Dolphins running back Reggie Bush hauls in a pass over Bills linebacker… (Steve Mitchell / US Presswire )
The second wind of the Miami Dolphins is more like a gale-force howler.
The Dolphins stormed to their third consecutive victory Sunday — a 35-8 crushing of the Buffalo Bills — further distancing themselves from their 0-7 start. Miami is the third team in NFL history to win three in a row after losing its first seven.
"You can see how good we can be," safety Yeremiah Bell said. "This is where we expected to be at the beginning of the season. It just took us awhile."
And South Florida isn't the only place finally heading north. That fickle arrow is once again pointing up for the Detroit Lions, who beat Carolina in a 49-35 shootout (the highest-scoring game of the season), and the Oakland Raiders, who won at Minnesota, 27-21, to tighten their grip on first place in the AFC West.
The Dallas Cowboys needed more than a second wind to win at Washington — their third consecutive victory — they needed an oxygen mask. The Redskins rallied to force overtime, then narrowly missed a 52-yard field-goal attempt in the extra period, setting the stage for Dan Bailey's 39-yarder that clinched a 27-24 victory.
So, for the first time in franchise history, the Cowboys have won two overtime games in a season.
No turkey of a lineup
In keeping with NFL tradition, Dallas and Detroit will play host to Thanksgiving games. Not only are the Cowboys and Lions coming off wins, but so are all four of the other teams playing in the three games on Thursday — San Francisco, Baltimore, Miami and Green Bay.
When the 49ers' Jim Harbaugh squares off against the Ravens' John Harbaugh, it will be the first time brothers have faced each other as NFL head coaches.
Thanks for the help
The play clock almost ran out on the Cowboys when they were lining up for Bailey's winning field goal in overtime. Just before the snap, Tony Romo — the holder — signaled for a timeout.
Problem was, the Cowboys didn't have a timeout left, so that should have been a penalty that pushed back the kick five yards.
Fortunately for Dallas, the Redskins simultaneously called a timeout in hopes of icing the kicker.
The Cowboys weren't penalized, and Bailey barely made his kick. It was nearly wide right, and might have missed had he been kicking from 44 yards instead of 39.
Another flag day
Penalties continue to be a problem for the Raiders, who lead the league in that department and Sunday had 12 for 117 yards, including four personal fouls for hits deemed illegal.
Coach Hue Jackson doesn't think his team was treated fairly against the Vikings and intends to call the league about it.
"I understand that I am a rookie coach and maybe I don't get all the calls," he said. "But there is no way some of the things that happened should happen.
"Sometimes I would get talked to as if they didn't know what I was asking. I just don't think it was fair. I asked several times for explanations and wouldn't get them. . . . We can't get the ref over here when there is a break in the action, but he is over there on the other bench having conversations with them. I have a hard time with that."
Play of the day
Tampa Bay lost at Green Bay, but Buccaneers running back LeGarrette Blount had the highlight of the season with a 54-yard touchdown run on which he broke at least seven tackles. He celebrated by taking a few steps toward a fake Lambeau Leap, then taunting fans by flicking the football at them (it bounced back into the area behind the end zone).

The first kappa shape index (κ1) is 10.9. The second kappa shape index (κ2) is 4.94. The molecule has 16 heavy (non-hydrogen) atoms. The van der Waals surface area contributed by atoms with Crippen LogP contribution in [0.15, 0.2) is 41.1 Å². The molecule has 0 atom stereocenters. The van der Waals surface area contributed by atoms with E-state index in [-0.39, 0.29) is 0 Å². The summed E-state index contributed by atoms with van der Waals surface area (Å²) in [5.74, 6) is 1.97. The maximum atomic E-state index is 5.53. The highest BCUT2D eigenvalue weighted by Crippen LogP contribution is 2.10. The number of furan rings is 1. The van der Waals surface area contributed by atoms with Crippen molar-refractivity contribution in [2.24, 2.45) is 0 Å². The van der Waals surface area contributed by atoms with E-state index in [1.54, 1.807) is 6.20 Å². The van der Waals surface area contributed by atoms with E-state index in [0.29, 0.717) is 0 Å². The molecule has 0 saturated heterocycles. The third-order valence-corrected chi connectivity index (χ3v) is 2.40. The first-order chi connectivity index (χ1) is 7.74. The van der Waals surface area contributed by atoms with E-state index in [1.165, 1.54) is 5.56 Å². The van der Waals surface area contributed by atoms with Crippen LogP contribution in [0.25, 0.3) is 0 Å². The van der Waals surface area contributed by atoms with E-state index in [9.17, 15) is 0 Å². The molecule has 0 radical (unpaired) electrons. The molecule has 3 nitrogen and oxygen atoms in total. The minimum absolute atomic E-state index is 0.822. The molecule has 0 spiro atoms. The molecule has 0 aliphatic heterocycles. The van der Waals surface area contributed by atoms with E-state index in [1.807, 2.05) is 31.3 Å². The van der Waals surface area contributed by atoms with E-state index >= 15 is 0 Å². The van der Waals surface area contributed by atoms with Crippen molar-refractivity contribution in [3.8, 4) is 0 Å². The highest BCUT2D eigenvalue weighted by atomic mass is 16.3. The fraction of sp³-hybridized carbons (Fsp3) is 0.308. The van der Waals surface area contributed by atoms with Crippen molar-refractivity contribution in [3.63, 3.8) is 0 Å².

Stat of the day
Arizona, like San Francisco's previous nine opponents this season, did not score a rushing touchdown. According to NBC, the 49ers are only the third team since 1930 to deny opponents a touchdown on the ground through 10 games.
A hair too slow
Cincinnati's Adam Jones — formerly known as Pacman — found an effective way to bring down Baltimore receiver Torrey Smith. He latched on to Smith's long hair and yanked him to the turf — a first for Smith, one of many players around the league to wear their hair that way.
Officials threw a flag, thinking it was a horse-collar tackle, but quickly picked it up, as tackling a player by his hair is legal because the hair is considered an extension of the uniform. There just seems to be an unspoken rule that you don't make tackles that way; otherwise, we'd see them every week.
The tackle got the attention of Smith's teammates.
"They were like, 'Did you lose a few dreads?' " Smith said. "No, I didn't lose anything."
Raiders receiver Darrius Heyward-Bey was injured when he was inadvertently kneed in the back of the head by Minnesota linebacker E.J. Henderson. The hit knocked the helmet off Heyward-Bey, and he was carted off the field on a backboard.
After the game, Jackson said that the receiver had total movement in his limbs and that the diagnosis was a neck injury.
"He's going to be fine," the coach said. "I truly believe he's going to be OK, but obviously we have to take all the precautionary measures to make sure he's going to be OK."
For every team that's trending up, there's one in a downward spiral, and nobody (this side of Indianapolis) is circling the drain quite like the San Diego Chargers.
The Chargers lost at Chicago, 31-20, and it was an ugly one. Twice in the fourth quarter, the Chargers had a chance to make things interesting, and both times those hopes were quickly dashed when bad throws by Philip Rivers were picked off.
San Diego ran four plays in the fourth quarter — four! — and two of those were intercepted passes.
Rivers has been intercepted a career-high 17 times, and the Chargers haven't picked up a victory since winning at Denver on Oct. 9. Now, they meet Denver again, with the Tim Tebow-powered Broncos riding a three-game winning streak and San Diego in a five-game tailspin.
The Chargers have had 14 turnovers during their slide, and if they lose to Denver they might as well call it a season.
No need for a second wind if you don't have a pulse.